Learning Your Baby’s Due Date During the Pandemic
It’s been weeks since your last menstrual cycle. You find it a bit strange because your period tends to pop-up like clockwork. Not to mention, you’ve been feeling a bit beside yourself lately. You’re constantly tired, you get frequent tummy aches, you can’t focus, you’re gassy, and perhaps you’ve even thrown up once or twice. So, you put two and two together and decide to take a pregnancy test. Low and behold, you’re expecting!
Whether planned or a complete surprise, finding out you’re pregnant can send a myriad of feelings rushing through you at once. You may be happy to bring life into the world but at the same time a bit anxious. This is especially true with the coronavirus pandemic going on.
You want nothing more than to have a happy and healthy pregnancy, but getting to the doctor’s office right now is nearly impossible (and also unsafe for you and your unborn child). Though you want to check and see that your pregnancy is going well and your baby is well, chances are you’re dying to find out when your little one will arrive.
Calculating Your Due Date
There are several methods that your doctor or midwife can use to determine how far along you are in your pregnancy.
- Last Menstrual – To calculate your baby’s due date, they will often ask you the date of your last menstrual cycle. They take the first day of your last period, add seven days to it, then subtract three months from that date to determine when your baby is due.
- Uterus Size – If you’re unaware of the first day of your last period, the doctor can also assess how far along you are based on the size of your uterus. After reaching 12 weeks of pregnancy, your uterus will begin to expand above your pelvis. Using a tape measurer, the doctor can determine a general due date based on how far the top of your uterus is from the pelvis.
- Ultrasound – Last, but not least, an ultrasound can provide an accurate account of how far along you are and when the baby is due. Last, but not least, an ultrasound can provide an accurate account of how far along you are and when the baby is due. If you are in your 20 to 38 weeks of pregnancy then 3d or HD ultrasound can be very useful for you to look at the other organs of your baby as it provides a clear image of your baby in the womb.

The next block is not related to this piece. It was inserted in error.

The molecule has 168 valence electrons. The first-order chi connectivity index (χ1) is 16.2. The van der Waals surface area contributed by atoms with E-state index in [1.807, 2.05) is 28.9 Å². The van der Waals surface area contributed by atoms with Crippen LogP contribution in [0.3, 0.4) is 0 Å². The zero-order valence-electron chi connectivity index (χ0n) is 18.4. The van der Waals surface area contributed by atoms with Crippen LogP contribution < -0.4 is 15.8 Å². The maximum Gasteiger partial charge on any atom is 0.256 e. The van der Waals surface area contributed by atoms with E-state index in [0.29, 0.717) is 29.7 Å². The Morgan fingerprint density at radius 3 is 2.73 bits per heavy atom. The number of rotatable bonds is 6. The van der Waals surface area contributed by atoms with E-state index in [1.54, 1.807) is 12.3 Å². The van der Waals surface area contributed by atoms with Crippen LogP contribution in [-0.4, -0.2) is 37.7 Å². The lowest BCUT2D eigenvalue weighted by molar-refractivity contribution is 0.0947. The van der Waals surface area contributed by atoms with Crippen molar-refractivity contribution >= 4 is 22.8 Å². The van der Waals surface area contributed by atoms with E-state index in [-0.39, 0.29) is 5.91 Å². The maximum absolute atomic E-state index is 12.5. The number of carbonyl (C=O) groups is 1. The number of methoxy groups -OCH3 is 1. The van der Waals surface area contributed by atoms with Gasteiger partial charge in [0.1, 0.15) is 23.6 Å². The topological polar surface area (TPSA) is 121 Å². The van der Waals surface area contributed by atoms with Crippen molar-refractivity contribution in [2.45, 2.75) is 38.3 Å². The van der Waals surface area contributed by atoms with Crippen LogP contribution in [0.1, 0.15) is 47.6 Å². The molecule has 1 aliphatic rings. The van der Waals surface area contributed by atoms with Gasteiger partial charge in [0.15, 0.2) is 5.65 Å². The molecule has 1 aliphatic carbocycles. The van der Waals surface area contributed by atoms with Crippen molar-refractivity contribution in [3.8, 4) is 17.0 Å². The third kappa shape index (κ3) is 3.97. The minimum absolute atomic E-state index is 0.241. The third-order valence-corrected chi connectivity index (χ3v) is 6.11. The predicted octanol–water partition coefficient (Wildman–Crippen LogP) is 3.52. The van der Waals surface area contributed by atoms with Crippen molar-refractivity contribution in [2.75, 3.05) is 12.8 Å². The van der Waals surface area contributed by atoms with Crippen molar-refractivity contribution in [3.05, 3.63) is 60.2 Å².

Safer Methods During the Pandemic
These are all the traditional ways a doctor or midwife would determine your baby’s due date. During the coronavirus pandemic, however, high-risk patients (i.e., expectant mothers) are encouraged to steer clear of doctor’s offices and hospitals unless there is an emergency. So, finding out when you’re due is likely not worth the visit. Fortunately, you can ease your due date anxieties while remaining safe at home.
- Due Date Calculator – A quick and convenient way to learn your baby’s due date during the pandemic is to utilize an online pregnancy due date calculator. If you have the first date of your last period or believe you have an idea of the date you conceived on, you can input this information and instantly receive your due date.
- Telemedicine – If you don’t know the first date of your last period or a general idea of when you believe you conceived, you can reach out to your doctor via telemedicine. This is a virtual appointment in which you can inform your doctor that you’re expecting. Through their safe and secure platforms, your doctor can help you determine how far along you are, prescribe prenatal vitamins, and answer any other questions you may have without you ever having to leave your home.
Knowing when your baby’s due date is isn’t just to put your anxieties at ease. When you know when you’re expecting, you can create a plan to properly prepare for the arrival of your newborn. While the answer to this and many other burning questions may not be safe to visit the doctor’s office for, you can still find out when your little one is arriving from the comfort of your own home.
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